An Easyread of the change map will be available here and on the Scottish Government website (with thanks to Community Contacts and their Blether group), and an Easyread of the full implementation plan as soon as we can.

     

     

    You will also be aware that last autumn, Scottish Government and COSLA asked for views on the issues and opportunities within adult social care support. We received 54 responses from a variety of people and organisations that gave us a rich and diverse view of challenges, experiences and ideas.

     

    The People-led Policy Panel (a group of people who use social care) and Leadership Alliance have used this evidence and their own experience to determine what the programme should focus on (the programme priorities) and how to do it (the programme workstreams). We have also developed the shared vision for adult social care response from that evidence, previous work on the ambition for social care in Scotland, and existing national policies.

     

    Programme documents are available on the Scottish Government website in a variety of accessible formats.  There is also more information about the People-led Policy Panel and the Leadership Alliance.  

     

    The purpose of a national programme is to set a clear direction, work on difficult issues together, remove barriers, get better at sharing learning and practice across areas, and put in place national infrastructure to support change. The next stage of this process is for us to co-produce detailed workstream plans, building on current ongoing activity.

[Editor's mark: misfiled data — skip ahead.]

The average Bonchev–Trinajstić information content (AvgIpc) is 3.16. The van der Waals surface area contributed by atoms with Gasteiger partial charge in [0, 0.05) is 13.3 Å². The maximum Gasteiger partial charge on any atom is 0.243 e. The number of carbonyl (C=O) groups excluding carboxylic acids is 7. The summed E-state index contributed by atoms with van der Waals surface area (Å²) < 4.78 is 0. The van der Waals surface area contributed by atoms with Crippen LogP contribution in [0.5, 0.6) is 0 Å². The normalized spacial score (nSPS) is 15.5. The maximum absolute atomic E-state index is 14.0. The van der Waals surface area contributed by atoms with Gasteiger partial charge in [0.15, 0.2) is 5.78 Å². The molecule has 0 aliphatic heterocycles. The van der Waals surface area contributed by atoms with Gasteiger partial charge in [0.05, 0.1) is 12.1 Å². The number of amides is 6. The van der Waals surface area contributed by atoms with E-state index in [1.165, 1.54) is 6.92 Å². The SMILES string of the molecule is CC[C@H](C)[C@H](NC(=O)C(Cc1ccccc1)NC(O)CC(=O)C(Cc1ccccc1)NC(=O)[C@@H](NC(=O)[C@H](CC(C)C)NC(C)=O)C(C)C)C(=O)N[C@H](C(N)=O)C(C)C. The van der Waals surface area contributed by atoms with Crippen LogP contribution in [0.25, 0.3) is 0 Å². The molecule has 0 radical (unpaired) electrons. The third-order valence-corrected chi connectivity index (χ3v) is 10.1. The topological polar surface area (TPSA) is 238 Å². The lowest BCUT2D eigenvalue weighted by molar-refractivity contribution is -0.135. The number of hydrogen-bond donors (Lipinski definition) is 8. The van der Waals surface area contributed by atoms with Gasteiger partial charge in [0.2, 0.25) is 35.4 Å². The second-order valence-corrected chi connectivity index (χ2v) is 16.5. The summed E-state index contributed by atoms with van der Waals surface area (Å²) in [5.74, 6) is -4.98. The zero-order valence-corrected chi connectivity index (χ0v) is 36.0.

• The Scottish Government recognises that self-directed support is not yet fully embedded as Scotland’s approach to social care and will continue to have a focus on this. In 2018 we engaged extensively with stakeholders to gather views and from January to date have been working with partners to agree the national actions needed to support change at local level.


    The self-directed support implementation plan 2019-2021 will be launched alongside the wider programme to reform adult social care at Social Work Scotland’s Annual conference on the 12th June 2019.


     
  • Over the past 6 months the People-led Policy Panel, a group of social care support users, have considered what the priorities for the reform programme should be. They have also worked with the Leadership Alliance and the Programme Delivery Team to approve the Shared Vision for social care support, the programme vision and the programme framework.




     
  • In March the Care Inspectorate re launched the iHub website.

    The Hub provides access to a range of resources aimed at supporting improvement in the social care and social work sectors through the use and knowledge of research skills and evidence-led practice. This means that on the Hub you will find improvement resources from the Care Inspectorate, as well as other partner bodies such as the Scottish Social Services Council, Healthcare Improvement Scotland, NHS Education for Scotland, and the Scottish Government, amongst others; information on national policy and legislation, and subjects relevant to the social care and social work sector in Scotland and further abroad.